This morning I stopped by Wild Bird Rescue on the way to work and was on the porch with Bob, the Executive Director, before leaving, watching the sun come up. The chimney swifts started coming out of the chimney swift tower.
Chimney swifts are some of my favorite birds and I lobbied hard to get a chimney swift tower built. Chimney swifts are declining in numbers across most of their range, probably because people now cap their chimneys. Although chimneys are not the only place these birds nest, they are an important nesting site. Chimney swifts also nest in hollow trees, cisterns, silos, and barns. Chimney swifts fly at all times they are not roosting. Once they leave the tower in the morning, they fly all day, capturing and eating insects on the wing.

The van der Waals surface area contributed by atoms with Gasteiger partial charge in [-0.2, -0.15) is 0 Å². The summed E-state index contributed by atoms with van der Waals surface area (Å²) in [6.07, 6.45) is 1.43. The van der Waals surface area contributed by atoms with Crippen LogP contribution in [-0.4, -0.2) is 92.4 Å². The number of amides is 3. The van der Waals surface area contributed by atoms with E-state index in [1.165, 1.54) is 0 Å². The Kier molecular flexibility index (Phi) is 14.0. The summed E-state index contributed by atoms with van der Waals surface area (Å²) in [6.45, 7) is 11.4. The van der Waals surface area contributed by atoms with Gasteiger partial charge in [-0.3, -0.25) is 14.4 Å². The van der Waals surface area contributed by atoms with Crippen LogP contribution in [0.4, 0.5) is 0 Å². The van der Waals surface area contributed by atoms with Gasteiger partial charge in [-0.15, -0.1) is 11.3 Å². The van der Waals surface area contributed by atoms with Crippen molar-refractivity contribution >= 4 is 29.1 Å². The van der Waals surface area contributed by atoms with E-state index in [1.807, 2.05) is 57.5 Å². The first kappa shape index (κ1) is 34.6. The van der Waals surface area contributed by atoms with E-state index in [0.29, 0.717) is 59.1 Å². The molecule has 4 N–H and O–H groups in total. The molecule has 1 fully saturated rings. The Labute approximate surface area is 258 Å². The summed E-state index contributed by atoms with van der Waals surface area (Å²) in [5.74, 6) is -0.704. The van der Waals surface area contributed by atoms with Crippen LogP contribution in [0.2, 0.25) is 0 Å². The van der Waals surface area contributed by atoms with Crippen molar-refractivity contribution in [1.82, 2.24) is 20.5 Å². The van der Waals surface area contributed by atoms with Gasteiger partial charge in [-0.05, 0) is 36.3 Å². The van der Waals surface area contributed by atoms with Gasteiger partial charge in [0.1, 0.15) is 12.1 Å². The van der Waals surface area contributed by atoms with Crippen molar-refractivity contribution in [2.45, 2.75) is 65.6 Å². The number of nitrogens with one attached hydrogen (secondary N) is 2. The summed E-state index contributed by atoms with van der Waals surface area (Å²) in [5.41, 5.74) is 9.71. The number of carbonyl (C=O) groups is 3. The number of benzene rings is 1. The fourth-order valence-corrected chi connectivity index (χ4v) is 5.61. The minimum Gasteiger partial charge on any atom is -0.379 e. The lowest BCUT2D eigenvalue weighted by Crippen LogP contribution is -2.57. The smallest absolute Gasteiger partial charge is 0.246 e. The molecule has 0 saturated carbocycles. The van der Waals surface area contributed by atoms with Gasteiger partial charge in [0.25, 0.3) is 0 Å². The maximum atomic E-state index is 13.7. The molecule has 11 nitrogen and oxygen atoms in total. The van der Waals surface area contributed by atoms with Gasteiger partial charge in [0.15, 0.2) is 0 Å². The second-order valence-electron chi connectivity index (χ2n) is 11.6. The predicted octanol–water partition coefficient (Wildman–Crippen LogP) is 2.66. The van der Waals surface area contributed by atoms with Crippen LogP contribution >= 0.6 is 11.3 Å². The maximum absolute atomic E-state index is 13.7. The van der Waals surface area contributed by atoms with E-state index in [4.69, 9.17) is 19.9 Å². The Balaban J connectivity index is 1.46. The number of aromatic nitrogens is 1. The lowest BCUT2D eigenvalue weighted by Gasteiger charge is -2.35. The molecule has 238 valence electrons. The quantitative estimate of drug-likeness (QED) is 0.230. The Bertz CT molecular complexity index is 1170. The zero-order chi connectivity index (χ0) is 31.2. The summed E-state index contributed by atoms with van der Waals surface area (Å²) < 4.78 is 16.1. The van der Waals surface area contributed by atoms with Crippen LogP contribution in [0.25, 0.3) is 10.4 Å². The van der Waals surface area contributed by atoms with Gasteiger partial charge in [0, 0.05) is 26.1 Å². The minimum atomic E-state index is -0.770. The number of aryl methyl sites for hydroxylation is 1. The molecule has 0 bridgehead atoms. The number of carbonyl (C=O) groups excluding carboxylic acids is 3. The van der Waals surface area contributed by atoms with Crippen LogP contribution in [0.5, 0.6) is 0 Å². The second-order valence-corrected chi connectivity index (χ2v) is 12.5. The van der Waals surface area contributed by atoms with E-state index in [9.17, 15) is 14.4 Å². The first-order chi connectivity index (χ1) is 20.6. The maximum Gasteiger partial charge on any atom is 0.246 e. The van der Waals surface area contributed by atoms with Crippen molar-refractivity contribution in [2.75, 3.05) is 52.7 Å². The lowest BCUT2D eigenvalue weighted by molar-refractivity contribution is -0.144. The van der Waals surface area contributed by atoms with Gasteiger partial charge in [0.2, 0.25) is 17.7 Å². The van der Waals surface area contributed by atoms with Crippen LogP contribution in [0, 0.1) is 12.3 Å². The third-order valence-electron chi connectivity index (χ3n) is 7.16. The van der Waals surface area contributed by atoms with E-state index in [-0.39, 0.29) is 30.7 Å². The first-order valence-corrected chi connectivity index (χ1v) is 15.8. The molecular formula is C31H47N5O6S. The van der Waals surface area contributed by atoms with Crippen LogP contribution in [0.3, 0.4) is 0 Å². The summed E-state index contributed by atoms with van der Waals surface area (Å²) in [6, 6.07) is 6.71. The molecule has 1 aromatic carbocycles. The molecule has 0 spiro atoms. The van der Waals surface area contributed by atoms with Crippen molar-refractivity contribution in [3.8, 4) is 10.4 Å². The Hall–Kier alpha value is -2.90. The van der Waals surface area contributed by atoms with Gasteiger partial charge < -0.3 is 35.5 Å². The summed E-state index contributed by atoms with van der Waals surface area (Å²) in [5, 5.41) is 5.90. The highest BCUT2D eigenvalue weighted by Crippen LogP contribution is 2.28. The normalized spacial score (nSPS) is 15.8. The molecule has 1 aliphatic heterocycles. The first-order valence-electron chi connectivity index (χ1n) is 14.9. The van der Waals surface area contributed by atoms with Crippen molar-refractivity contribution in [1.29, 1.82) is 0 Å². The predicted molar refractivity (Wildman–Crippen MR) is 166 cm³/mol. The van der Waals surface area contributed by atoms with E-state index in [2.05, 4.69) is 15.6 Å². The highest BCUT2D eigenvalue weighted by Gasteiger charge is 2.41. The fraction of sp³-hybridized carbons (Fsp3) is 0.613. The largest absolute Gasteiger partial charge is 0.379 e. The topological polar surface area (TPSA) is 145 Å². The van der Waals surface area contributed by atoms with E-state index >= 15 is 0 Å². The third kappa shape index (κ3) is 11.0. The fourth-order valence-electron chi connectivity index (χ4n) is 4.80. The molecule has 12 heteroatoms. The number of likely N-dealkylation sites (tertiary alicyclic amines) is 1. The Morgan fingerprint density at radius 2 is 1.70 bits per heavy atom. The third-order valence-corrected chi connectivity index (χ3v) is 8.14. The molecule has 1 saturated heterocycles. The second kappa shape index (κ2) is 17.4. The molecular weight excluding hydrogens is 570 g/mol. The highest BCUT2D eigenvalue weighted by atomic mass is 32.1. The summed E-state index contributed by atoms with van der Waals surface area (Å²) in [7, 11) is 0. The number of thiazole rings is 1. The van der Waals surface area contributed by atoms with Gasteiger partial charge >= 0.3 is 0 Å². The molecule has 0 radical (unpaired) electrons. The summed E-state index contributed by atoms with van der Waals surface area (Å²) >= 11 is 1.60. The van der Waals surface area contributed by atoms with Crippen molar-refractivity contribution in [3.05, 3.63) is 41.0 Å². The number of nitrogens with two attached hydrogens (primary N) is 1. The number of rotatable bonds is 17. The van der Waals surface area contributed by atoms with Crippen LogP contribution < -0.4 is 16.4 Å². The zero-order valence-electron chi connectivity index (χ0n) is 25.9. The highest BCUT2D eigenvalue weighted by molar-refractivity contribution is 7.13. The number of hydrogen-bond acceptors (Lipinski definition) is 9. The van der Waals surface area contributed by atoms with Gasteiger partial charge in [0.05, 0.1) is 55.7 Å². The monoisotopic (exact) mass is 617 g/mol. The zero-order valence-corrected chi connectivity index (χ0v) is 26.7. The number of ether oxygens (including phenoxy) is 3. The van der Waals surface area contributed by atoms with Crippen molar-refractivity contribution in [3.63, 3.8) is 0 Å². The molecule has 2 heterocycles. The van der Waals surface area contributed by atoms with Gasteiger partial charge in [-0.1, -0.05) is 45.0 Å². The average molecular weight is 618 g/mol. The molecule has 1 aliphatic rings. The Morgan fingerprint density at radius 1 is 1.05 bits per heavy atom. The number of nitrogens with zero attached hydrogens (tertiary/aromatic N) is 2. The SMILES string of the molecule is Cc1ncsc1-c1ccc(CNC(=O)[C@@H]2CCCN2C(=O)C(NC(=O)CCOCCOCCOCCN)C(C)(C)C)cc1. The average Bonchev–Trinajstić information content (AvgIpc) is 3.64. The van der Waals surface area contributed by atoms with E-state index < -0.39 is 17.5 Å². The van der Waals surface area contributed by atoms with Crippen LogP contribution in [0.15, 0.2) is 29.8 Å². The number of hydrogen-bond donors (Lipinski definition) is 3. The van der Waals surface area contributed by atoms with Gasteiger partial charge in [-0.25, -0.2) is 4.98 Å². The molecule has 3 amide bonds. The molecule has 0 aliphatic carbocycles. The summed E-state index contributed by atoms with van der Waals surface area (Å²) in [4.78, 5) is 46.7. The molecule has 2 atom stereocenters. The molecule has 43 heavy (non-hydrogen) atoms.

Chimney swifts build a nest out of small twigs and saliva, which is the glue that holds the nest together and attaches the nest to the wall of the structure. Each tower has one nesting pair, although several birds may share the tower. The other birds that roost in the tower are unmated birds. It appears the unmated birds assist in the raising of the brood in the one nest. The young birds may cling to the side of the tower and exercise their wings. Once they fly out of the roost, the parents will not feed them again, although the young will continue to return to the roost at night.
The chimney swifts will be leaving soon for the Amazon Basin and I will be listening for their chittering call in the spring.